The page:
In all likelihood, he would have burned them for blasphemy.

Perhaps, that’s why they were being recycled.

(I plan to one day cover the hypocrisy of the Republican agenda to that of my dad and family’s lifelong recycling, but now this post is not that time or place.)

Ishmael and the third of the series have a strange fantasy premise of learning from a talking gorilla, which is probably why the loosely adapted film version, Instinct, lacked the anthropomorphized ape.

Yet, the books, particularly the first and last opened up history in a new and interesting way. It challenged the worldview that I had been shown all my life, and it turned it completely around.

I questioned everything from that point forward.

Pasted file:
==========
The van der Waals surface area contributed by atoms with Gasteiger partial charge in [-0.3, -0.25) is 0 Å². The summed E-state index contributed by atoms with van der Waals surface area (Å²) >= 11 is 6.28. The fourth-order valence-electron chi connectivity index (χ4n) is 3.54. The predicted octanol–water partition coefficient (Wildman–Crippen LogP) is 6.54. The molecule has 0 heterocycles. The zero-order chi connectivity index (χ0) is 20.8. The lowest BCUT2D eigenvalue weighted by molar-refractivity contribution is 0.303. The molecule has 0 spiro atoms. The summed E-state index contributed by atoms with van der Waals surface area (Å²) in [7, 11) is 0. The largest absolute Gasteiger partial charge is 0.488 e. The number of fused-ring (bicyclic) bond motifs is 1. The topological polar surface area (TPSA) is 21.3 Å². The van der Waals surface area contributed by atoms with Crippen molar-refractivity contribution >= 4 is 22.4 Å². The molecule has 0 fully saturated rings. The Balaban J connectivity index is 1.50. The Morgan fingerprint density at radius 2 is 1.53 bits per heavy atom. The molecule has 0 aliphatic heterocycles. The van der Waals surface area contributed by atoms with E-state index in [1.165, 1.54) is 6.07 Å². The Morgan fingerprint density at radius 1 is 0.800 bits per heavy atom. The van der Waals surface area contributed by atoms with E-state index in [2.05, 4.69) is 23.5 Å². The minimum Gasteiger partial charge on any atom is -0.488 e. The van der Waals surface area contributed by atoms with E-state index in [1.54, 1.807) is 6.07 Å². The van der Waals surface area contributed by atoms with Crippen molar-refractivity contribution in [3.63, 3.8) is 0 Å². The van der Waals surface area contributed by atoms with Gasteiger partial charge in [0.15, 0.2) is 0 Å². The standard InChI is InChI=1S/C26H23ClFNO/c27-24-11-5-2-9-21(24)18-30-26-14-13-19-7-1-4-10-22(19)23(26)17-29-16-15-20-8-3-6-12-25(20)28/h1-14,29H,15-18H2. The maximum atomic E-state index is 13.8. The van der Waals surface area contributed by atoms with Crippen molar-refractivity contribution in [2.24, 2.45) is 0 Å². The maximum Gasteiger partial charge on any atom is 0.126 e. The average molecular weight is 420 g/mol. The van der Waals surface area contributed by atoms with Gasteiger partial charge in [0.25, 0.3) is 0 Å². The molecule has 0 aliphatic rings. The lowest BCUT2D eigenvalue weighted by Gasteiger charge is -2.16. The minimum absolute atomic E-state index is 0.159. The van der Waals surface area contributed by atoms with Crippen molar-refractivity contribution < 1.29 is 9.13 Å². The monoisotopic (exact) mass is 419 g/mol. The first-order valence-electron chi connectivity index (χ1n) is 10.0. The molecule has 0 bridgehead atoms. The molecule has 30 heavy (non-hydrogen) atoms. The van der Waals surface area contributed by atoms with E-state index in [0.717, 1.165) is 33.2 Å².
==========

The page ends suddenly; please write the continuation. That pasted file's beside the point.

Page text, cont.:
I once tried to have a friend read Ishmael, but she was never able to get into it. In her view, she already knew what the book was trying to say. I guess as you educate yourself and grow, you naturally begin to look at the world differently.

But, as a teenager trying to figure out my place in the world in small town Oklahoma, it was another chance to discover and to question.

Flashbacks from the Wild, Part 3: Caves, Dragon’s Egg, and Guano

Sunday morning cartoons paled in comparison to Saturday morning cartoons. In fact, Sunday spent at my mom’s house lacked any cartoons, which was due to either attending the weekly church service when she could not be convinced not to go or because our basic cable package lacked Cartoon Network and the Disney Channel only played TV movies in the morning.

A particular Disney TV movie was on my mind as we made our way deeper into the caverns at Carlsbad.